THE Christmas lights in Duns are due to be turned on this weekend but when the volunteer committee who put up all the lights started to prepare the festive show last weekend they had a nasty shock - Scottish Borders Council staff had cut the cables in the underground box and removed all the connection gear where the town’s Christmas tree is plugged in.
Faced with the possiblity of having to abandon the town’s festive lights for this year Andrew Lester, chairman of the Duns Christmas Lights Committee said: “SBC said that our Christmas tree lights would not be touched and that the supply for the tree was OK for this year but next year the supply would have to be reduced from 240 volts to 110 so we would need to purchase new lights for the tree, meaning additional fundraising.
“However, when we opened up the box to connect the Christmas tree on Sunday we discovered that the council had severed the cable and removed all the connection gear so we have no electricity for the tree. They insisted all was OK but it certainly isn’t.
“Our group of volunteers have worked very hard putting up the beautiful tree and its lights but we have no electricity supply for it.”
Phone calls by members of the committee to local councillor Frances Renton, however, produced a quick, and fortunately positive reply.
“There was a slight problem and lack of communication but the council guys were there this morning (Tuesday) and fixed the wires; the transformer will be put in on Thursday and the lights are going ahead,” said Councillor Renton who was told that the work had been scheduled for this week.
Unfortunately despite several meetings with council officials the local committee hadn’t been told that changes were being made to the Christmas tree connection, or that it would all be done in time.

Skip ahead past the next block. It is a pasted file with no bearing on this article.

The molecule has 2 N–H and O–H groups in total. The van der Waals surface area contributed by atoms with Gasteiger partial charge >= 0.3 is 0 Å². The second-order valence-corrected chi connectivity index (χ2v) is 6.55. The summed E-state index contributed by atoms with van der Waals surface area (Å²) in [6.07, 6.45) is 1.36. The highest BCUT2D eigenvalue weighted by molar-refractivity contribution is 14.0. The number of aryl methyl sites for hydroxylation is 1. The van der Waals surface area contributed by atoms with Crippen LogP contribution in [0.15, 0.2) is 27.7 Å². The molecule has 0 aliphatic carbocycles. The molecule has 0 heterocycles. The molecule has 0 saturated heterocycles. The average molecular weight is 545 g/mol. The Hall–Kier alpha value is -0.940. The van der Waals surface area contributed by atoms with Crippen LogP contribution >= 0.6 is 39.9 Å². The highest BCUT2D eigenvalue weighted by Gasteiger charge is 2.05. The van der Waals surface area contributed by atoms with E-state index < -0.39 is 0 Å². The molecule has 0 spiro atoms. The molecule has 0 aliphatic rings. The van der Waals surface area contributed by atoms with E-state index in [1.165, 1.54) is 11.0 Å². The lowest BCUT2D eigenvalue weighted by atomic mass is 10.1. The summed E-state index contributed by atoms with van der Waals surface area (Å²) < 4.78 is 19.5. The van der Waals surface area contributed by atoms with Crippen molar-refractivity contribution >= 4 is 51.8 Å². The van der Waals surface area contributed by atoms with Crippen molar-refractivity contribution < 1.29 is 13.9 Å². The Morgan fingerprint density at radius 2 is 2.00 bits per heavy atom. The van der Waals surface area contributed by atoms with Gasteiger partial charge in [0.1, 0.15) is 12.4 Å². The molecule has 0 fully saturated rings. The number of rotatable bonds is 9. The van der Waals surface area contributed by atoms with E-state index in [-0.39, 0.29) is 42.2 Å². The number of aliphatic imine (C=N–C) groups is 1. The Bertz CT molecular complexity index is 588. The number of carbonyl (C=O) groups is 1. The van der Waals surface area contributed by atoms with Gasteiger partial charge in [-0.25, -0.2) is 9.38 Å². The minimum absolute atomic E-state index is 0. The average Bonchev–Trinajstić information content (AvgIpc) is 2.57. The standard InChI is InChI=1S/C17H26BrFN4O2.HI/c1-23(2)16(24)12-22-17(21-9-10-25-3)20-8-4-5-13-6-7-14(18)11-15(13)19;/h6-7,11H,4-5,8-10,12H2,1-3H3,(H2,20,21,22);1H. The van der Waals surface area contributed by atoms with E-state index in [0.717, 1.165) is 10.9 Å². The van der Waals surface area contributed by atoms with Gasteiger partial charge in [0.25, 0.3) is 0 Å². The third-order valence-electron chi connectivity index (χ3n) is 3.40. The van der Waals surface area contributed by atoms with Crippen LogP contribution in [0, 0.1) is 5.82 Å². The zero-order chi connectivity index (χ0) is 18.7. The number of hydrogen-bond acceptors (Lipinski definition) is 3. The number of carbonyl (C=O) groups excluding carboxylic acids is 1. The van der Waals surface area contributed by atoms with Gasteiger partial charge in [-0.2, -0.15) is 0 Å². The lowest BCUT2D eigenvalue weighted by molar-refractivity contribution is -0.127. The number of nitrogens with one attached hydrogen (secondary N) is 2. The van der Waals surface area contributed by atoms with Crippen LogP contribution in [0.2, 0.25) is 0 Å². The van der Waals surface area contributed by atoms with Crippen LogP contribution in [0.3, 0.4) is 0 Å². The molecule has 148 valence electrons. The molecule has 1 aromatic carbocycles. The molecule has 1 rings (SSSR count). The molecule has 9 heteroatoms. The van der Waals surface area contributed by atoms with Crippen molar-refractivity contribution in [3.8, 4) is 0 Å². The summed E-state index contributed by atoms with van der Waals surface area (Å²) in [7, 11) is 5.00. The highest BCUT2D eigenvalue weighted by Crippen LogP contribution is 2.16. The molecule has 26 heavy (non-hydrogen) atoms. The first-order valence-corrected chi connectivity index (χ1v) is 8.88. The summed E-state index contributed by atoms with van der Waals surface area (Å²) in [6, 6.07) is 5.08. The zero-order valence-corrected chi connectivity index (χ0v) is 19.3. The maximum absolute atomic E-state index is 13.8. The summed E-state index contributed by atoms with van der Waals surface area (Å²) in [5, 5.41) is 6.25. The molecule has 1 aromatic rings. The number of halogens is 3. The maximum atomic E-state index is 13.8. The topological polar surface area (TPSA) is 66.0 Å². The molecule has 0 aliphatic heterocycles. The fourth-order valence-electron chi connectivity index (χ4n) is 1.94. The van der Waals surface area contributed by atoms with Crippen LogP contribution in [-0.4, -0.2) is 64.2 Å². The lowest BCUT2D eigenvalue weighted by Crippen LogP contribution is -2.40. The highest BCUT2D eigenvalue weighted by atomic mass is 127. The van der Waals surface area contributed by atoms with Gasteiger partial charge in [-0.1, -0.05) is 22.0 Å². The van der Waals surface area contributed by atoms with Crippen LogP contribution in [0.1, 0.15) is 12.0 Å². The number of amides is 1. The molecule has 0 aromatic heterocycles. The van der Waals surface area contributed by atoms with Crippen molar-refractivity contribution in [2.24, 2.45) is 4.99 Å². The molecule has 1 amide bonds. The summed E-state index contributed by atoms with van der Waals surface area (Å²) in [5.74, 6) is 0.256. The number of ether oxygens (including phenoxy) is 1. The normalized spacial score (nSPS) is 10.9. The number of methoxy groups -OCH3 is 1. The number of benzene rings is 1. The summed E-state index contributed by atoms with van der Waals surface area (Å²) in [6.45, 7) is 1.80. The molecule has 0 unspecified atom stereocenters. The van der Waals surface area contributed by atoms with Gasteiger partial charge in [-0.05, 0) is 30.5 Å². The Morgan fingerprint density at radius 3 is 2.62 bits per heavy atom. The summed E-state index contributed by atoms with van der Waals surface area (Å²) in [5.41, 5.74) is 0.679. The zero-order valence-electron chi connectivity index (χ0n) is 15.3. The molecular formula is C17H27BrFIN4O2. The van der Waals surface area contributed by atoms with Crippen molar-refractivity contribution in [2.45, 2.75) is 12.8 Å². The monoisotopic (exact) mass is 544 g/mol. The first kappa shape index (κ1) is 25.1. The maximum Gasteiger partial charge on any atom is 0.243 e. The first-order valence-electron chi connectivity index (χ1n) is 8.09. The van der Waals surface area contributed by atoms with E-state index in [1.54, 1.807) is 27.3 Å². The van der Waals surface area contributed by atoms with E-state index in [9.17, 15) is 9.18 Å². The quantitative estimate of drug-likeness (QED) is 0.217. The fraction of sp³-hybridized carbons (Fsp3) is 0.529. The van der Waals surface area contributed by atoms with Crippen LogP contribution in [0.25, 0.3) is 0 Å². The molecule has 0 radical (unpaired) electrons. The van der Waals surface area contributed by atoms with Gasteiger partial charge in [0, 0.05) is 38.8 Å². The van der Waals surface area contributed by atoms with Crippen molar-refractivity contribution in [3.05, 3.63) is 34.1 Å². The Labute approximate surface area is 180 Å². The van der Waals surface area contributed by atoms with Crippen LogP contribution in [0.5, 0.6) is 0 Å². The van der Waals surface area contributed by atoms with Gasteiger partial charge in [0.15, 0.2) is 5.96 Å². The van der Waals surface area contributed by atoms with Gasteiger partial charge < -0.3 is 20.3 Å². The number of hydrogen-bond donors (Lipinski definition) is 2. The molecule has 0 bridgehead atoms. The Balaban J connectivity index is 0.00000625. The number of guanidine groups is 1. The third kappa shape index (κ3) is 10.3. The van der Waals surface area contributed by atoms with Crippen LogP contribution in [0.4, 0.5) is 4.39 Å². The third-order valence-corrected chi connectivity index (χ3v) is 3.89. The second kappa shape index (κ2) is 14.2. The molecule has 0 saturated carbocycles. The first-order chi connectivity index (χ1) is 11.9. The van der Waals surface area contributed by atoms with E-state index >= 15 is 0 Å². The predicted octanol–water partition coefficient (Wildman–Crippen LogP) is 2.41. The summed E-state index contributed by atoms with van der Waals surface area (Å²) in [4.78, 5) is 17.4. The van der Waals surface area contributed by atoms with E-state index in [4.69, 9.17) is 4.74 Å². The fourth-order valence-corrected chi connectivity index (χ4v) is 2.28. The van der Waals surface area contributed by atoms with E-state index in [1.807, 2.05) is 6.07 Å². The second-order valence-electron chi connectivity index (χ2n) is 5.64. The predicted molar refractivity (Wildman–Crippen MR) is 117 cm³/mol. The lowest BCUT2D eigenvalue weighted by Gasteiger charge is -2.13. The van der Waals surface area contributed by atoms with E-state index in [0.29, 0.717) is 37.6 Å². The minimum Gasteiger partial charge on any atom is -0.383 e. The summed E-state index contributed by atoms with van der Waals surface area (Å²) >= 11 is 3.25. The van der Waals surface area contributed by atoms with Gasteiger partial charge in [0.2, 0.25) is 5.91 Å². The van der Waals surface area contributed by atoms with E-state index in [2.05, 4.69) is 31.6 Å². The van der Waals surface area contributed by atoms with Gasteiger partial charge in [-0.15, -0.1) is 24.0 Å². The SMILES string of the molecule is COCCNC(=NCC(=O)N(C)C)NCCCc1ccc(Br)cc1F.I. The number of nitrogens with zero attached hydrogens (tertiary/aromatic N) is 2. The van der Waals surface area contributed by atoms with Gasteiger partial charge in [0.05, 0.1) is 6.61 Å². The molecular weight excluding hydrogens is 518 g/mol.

Another Duns Christmas lights volunteer Stuart Renton still has concerns and said: “They have guaranteed that the work will be done but we aren’t convinced.”
Back in August Coldstream, Duns and Innerleithen all had the connections into SBC lamp posts for the Christmas lights removed by the council without prior notice and after a public outcry council officials worked with the communities to ensure that new safety approved connection boxes were installed and that the correct voltage was being taken from the street lights for the Christmas lights.
In Coldstream all is well, thanks to the hardworking committee who met with council officials on numerous occasions; and the Christmas lights went up and were successfully switched on last Sunday.
Unfortunately for Duns things have gone less smoothly.
As well as the lack of connection point for the Christmas tree lights, the Duns crew also discovered that there weren’t sufficient connection boxes for all their lights, and local householders and businesses have had to be asked if the lights on the White Swan side of the street can be plugged into their electricity supply.
Mr Lester said: “The new regulations mean that we have to have all the brackets supporting the lights tested by a structural engineer every year. We were lucky this year that the community council paid for this.
“The lights are erected by a group of volunteers who give their time freely.
“It costs us approximately £7,500 a year to put the lights up. All this is donated by local businesses.
“In other towns it would appear that the work is done for them by SBC. I don’t know how this works, I would certainly like to know.”
All appears well now and the hardworking committee are as sure as they can be that when Duns Wynsome Mayde, Claire Wilson presses the switch this Sunday, December 4, at 6.15pm in the Market Square, the town will be illuminated with festive lights.